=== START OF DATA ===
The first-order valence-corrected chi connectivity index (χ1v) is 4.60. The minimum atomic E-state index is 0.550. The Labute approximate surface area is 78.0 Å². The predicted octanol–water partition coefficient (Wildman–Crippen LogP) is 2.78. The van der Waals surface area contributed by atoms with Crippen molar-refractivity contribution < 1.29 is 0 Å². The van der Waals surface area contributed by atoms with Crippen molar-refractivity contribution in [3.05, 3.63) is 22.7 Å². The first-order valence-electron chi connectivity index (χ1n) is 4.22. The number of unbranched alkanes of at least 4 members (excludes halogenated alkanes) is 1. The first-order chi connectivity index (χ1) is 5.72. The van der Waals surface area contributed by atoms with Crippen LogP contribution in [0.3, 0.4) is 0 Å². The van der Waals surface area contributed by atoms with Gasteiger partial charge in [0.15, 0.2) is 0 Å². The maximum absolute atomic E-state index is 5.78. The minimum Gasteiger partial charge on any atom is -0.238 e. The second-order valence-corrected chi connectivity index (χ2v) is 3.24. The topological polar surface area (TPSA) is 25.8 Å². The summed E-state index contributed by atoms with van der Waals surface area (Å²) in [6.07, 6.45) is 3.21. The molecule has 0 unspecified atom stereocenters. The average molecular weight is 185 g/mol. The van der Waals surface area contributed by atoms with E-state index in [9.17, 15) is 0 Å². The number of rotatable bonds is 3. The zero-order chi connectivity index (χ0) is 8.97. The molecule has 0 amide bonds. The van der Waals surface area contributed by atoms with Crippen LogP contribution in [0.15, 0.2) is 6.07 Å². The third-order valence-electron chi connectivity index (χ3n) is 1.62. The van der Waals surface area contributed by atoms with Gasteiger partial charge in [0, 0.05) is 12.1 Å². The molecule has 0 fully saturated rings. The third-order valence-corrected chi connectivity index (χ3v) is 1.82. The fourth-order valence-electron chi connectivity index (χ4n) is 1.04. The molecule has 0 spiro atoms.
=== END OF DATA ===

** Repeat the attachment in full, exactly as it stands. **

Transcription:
The first-order valence-corrected chi connectivity index (χ1v) is 4.60. The minimum atomic E-state index is 0.550. The Labute approximate surface area is 78.0 Å². The predicted octanol–water partition coefficient (Wildman–Crippen LogP) is 2.78. The van der Waals surface area contributed by atoms with Crippen molar-refractivity contribution < 1.29 is 0 Å². The van der Waals surface area contributed by atoms with Crippen molar-refractivity contribution in [3.05, 3.63) is 22.7 Å². The first-order valence-electron chi connectivity index (χ1n) is 4.22. The number of unbranched alkanes of at least 4 members (excludes halogenated alkanes) is 1. The first-order chi connectivity index (χ1) is 5.72. The van der Waals surface area contributed by atoms with Crippen LogP contribution in [0.3, 0.4) is 0 Å². The van der Waals surface area contributed by atoms with Gasteiger partial charge in [0.15, 0.2) is 0 Å². The maximum absolute atomic E-state index is 5.78. The minimum Gasteiger partial charge on any atom is -0.238 e. The second-order valence-corrected chi connectivity index (χ2v) is 3.24. The topological polar surface area (TPSA) is 25.8 Å². The summed E-state index contributed by atoms with van der Waals surface area (Å²) in [6.07, 6.45) is 3.21. The molecule has 0 unspecified atom stereocenters. The average molecular weight is 185 g/mol. The van der Waals surface area contributed by atoms with E-state index in [9.17, 15) is 0 Å². The number of rotatable bonds is 3. The zero-order chi connectivity index (χ0) is 8.97. The molecule has 0 amide bonds. The van der Waals surface area contributed by atoms with Crippen LogP contribution in [0.15, 0.2) is 6.07 Å². The third-order valence-electron chi connectivity index (χ3n) is 1.62. The van der Waals surface area contributed by atoms with Gasteiger partial charge in [0, 0.05) is 12.1 Å². The molecule has 0 fully saturated rings. The third-order valence-corrected chi connectivity index (χ3v) is 1.82. The fourth-order valence-electron chi connectivity index (χ4n) is 1.04. The molecule has 0 spiro atoms.